We Are the Crowd

One of the most striking images of so many that we encounter during this week we call Holy is that of the crowd: Adoring, enthusiastic, enthralled on Sunday, silent but for jeers and calls for death but a few days later.

The reason the image sticks with us is because the truth that the crowd embodies hits so close to home. The truth is about us.

It’s about our waffling, our faint-heartedness, our fear of being associated with the challenging, dangerous Christ. We know it in our bones, and so while we don’t like calling out “Crucify Him” during the Gospels readings on Passion Sunday or Good Friday, we do it anyway because we can’t say for sure that we wouldn’t have, if we’d been there.

Ordinarily, when we think about our spiritual vacillations short of outright betrayal, we turn our meditations around the fact of our inconsistency in following Christ, which usually takes the form of condemning ourselves for not following enough rules closely enough or failing to meet certainly saintly standards we’ve picked out for ourselves.

But you know, that’s not really what it’s about. Not even half.

Look back at the Gospels. Again. Read the words of Jesus with an open mind, as if you’ve never heard them before in your life.

When does Jesus call people to task for failing to follow rules?

When does Jesus condemn his listeners for falling short of standards?

When does Jesus judge anyone for not meeting obligations, violating prohibitions or not “doing enough” to express their faith?

Hardly ever? Close to never? Right. Then what does Jesus’ call to faith, which we’re so fickle about, really concern?

Maybe, just maybe, the failures of faith that Jesus talks about or even implies are not about the space between our lives and perfect adherence to a set of rules.

Maybe they’re about the failure to accept God’s love.

Every bit of our misery on this earth stems from that in some form or another. Our sin towards others is rooted in our failure to see that they are loved by God, and therefore deserving of respect and care. Our sins that harm mostly ourselves – our despair, the ways we waste our time and talents, our self-abuse – all stem from the inability to see how passionately we are loved by God and what that means.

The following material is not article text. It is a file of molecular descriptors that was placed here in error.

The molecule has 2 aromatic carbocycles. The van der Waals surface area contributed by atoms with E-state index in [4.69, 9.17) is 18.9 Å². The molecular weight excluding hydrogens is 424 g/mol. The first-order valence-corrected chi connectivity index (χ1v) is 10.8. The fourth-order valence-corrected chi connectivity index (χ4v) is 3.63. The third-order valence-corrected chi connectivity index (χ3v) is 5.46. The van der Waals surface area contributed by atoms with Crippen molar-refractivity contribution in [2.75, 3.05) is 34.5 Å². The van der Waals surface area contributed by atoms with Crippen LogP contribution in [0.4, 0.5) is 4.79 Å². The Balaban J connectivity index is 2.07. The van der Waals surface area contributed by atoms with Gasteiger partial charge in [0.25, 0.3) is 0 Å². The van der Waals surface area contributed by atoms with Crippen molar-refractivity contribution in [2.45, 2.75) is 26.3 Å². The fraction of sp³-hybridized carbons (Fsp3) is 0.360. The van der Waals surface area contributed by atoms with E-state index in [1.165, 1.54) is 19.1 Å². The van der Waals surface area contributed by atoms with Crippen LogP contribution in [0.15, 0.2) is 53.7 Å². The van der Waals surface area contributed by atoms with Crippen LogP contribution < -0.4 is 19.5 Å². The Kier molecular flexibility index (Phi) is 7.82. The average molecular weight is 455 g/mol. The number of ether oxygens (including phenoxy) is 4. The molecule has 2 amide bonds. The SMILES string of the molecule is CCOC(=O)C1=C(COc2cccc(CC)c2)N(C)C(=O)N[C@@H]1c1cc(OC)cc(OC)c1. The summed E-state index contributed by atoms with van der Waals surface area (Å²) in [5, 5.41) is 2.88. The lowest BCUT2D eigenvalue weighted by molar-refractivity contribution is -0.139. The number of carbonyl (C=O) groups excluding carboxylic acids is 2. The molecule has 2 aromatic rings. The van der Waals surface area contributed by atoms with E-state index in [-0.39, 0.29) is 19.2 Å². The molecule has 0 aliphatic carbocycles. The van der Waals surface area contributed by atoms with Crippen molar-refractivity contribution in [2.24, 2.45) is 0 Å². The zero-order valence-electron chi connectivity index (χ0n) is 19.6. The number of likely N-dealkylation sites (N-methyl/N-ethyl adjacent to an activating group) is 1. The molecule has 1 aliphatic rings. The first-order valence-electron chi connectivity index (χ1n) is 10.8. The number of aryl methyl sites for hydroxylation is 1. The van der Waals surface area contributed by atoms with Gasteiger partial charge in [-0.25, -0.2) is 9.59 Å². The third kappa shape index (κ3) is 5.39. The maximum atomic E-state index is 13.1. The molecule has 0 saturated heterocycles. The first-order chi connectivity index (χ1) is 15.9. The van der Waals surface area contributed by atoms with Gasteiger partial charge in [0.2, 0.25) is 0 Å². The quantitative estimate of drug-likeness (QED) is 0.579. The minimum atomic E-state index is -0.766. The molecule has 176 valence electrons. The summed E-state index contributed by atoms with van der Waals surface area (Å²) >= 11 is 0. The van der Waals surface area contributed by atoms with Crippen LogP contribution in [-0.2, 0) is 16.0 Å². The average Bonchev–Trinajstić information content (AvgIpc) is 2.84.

And weaving throughout all of this is forgiveness. How much of our everyday, deadening sin, despair and rootlessness comes from our insistence on being defined by the sins of the past rather than listening to Jesus’ offer of forgiveness and accepting it?

Episcopal priest Robert Farrar Capon explains the gift of grace this way. He imagines himself in the hospital in dire, helpless straits, and in his absence, his house is falling apart. But then one day a friend – you - appears and says it’s all been taken care of – the house is fixed. A gift. Capon asks,

“What are my choices in the face of such good news? I cannot go out of ht hospital to check for myself—I cannot know that you have fixed my house for me. I can only disbelieve you or believe you. If I disbelieve you, I go on being a miserable bore. But if I believe you –if I trust your word that you have done the job for me – I have my first good day in a long while.”

Capon continues.

“Suppose I had decided, while staring at the hospital ceiling, that if only I could work up enough faith, you would undertake to repair my house…What good would that have done unless you had decided, as a gift to me in response to no activity on my part whatsoever, to do the job for me? No good, that’s what…Faith therefore is not a gadget by which I can work wonders. It is just trust in a person who actually can work them---and who has promised me he already has.”

No, this isn’t about the whole “faith v. works” controversy, for everyone knows that James was right when he wrote that faith without works is dead. We are Catholic here, and we have no doubt as to the truth of what we've learned about the necessity of a life working in according with the sanctifying grace poured out on us by God. It is, however about the fundamental submission to God’s grace that is the starting point of that journey. Jesus invites us to trust that we are redeemed, that God has showered forgiveness and love over His beloved Creation.

So as we dig deep into ourselves over this Holy Week, forget, if we can, rules and standards, and consider Jesus, bent and suffering, crucified and risen. We are broken, too. In his brokenness we are healed. Can we accept it? Today? Tomorrow? Forever?

Back to Amy Welborn's Homepage